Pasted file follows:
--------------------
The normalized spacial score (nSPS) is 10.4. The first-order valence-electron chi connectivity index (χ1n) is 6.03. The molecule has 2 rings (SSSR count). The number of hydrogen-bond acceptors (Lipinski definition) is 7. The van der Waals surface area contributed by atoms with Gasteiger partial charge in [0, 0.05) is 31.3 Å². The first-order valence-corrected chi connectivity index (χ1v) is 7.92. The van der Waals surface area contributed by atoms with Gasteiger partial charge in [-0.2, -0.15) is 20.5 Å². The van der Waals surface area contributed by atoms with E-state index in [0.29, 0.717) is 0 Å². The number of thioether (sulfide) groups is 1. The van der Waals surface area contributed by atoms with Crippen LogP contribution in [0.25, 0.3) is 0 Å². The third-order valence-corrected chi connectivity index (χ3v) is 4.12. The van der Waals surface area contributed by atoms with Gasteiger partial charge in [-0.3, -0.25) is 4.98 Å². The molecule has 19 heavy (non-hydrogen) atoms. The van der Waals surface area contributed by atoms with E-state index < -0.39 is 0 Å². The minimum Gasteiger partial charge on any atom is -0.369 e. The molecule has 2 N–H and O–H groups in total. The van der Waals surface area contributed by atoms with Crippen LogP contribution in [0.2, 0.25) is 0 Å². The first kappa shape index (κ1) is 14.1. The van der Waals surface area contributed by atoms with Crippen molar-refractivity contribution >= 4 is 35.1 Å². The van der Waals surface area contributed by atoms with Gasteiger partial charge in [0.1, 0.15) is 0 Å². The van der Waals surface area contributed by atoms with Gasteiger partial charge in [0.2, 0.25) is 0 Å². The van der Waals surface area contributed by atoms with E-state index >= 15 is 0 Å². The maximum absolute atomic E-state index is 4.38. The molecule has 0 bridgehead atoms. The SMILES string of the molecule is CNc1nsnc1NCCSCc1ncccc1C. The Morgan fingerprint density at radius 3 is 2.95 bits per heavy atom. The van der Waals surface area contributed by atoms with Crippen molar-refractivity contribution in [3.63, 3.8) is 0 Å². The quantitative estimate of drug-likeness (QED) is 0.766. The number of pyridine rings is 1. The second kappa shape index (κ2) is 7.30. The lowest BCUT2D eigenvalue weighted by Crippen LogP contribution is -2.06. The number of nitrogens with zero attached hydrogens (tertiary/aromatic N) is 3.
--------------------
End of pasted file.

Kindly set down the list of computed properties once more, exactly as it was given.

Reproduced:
The normalized spacial score (nSPS) is 10.4. The first-order valence-electron chi connectivity index (χ1n) is 6.03. The molecule has 2 rings (SSSR count). The number of hydrogen-bond acceptors (Lipinski definition) is 7. The van der Waals surface area contributed by atoms with Gasteiger partial charge in [0, 0.05) is 31.3 Å². The first-order valence-corrected chi connectivity index (χ1v) is 7.92. The van der Waals surface area contributed by atoms with Gasteiger partial charge in [-0.2, -0.15) is 20.5 Å². The van der Waals surface area contributed by atoms with E-state index in [0.29, 0.717) is 0 Å². The number of thioether (sulfide) groups is 1. The van der Waals surface area contributed by atoms with Crippen LogP contribution in [0.25, 0.3) is 0 Å². The third-order valence-corrected chi connectivity index (χ3v) is 4.12. The van der Waals surface area contributed by atoms with Gasteiger partial charge in [-0.3, -0.25) is 4.98 Å². The molecule has 19 heavy (non-hydrogen) atoms. The van der Waals surface area contributed by atoms with E-state index < -0.39 is 0 Å². The minimum Gasteiger partial charge on any atom is -0.369 e. The molecule has 2 N–H and O–H groups in total. The van der Waals surface area contributed by atoms with Crippen LogP contribution in [0.2, 0.25) is 0 Å². The first kappa shape index (κ1) is 14.1. The van der Waals surface area contributed by atoms with Crippen molar-refractivity contribution >= 4 is 35.1 Å². The van der Waals surface area contributed by atoms with Gasteiger partial charge in [0.1, 0.15) is 0 Å². The van der Waals surface area contributed by atoms with Gasteiger partial charge in [0.2, 0.25) is 0 Å². The van der Waals surface area contributed by atoms with E-state index >= 15 is 0 Å². The maximum absolute atomic E-state index is 4.38. The molecule has 0 bridgehead atoms. The SMILES string of the molecule is CNc1nsnc1NCCSCc1ncccc1C. The Morgan fingerprint density at radius 3 is 2.95 bits per heavy atom. The van der Waals surface area contributed by atoms with Crippen molar-refractivity contribution in [3.63, 3.8) is 0 Å². The quantitative estimate of drug-likeness (QED) is 0.766. The number of pyridine rings is 1. The second kappa shape index (κ2) is 7.30. The lowest BCUT2D eigenvalue weighted by Crippen LogP contribution is -2.06. The number of nitrogens with zero attached hydrogens (tertiary/aromatic N) is 3.